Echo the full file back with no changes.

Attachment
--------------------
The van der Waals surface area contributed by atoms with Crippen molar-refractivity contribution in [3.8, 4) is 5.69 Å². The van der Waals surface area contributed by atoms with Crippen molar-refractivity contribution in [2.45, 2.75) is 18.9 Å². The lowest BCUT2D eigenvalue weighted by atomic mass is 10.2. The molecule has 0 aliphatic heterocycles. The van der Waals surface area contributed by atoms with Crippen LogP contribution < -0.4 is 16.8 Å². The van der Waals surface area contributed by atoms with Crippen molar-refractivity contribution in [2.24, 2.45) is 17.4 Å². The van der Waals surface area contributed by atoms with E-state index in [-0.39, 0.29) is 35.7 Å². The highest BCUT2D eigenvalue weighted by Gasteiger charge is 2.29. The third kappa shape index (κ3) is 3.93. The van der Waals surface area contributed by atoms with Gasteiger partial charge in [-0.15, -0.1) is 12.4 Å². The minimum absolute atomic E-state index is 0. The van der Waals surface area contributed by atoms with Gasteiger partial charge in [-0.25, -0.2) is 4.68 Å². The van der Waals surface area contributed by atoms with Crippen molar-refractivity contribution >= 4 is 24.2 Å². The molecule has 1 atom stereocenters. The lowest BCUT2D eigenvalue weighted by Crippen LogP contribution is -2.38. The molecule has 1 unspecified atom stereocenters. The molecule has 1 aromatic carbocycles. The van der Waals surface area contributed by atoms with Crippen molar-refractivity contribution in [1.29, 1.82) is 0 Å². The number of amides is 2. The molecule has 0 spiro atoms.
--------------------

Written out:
The van der Waals surface area contributed by atoms with Crippen molar-refractivity contribution in [3.8, 4) is 5.69 Å². The van der Waals surface area contributed by atoms with Crippen molar-refractivity contribution in [2.45, 2.75) is 18.9 Å². The lowest BCUT2D eigenvalue weighted by atomic mass is 10.2. The molecule has 0 aliphatic heterocycles. The van der Waals surface area contributed by atoms with Crippen LogP contribution < -0.4 is 16.8 Å². The van der Waals surface area contributed by atoms with Crippen molar-refractivity contribution in [2.24, 2.45) is 17.4 Å². The van der Waals surface area contributed by atoms with E-state index in [-0.39, 0.29) is 35.7 Å². The highest BCUT2D eigenvalue weighted by Gasteiger charge is 2.29. The third kappa shape index (κ3) is 3.93. The van der Waals surface area contributed by atoms with Gasteiger partial charge in [-0.15, -0.1) is 12.4 Å². The minimum absolute atomic E-state index is 0. The van der Waals surface area contributed by atoms with Gasteiger partial charge in [-0.25, -0.2) is 4.68 Å². The van der Waals surface area contributed by atoms with Crippen molar-refractivity contribution >= 4 is 24.2 Å². The molecule has 1 atom stereocenters. The lowest BCUT2D eigenvalue weighted by Crippen LogP contribution is -2.38. The molecule has 1 unspecified atom stereocenters. The molecule has 1 aromatic carbocycles. The van der Waals surface area contributed by atoms with Crippen molar-refractivity contribution in [1.29, 1.82) is 0 Å². The number of amides is 2. The molecule has 0 spiro atoms.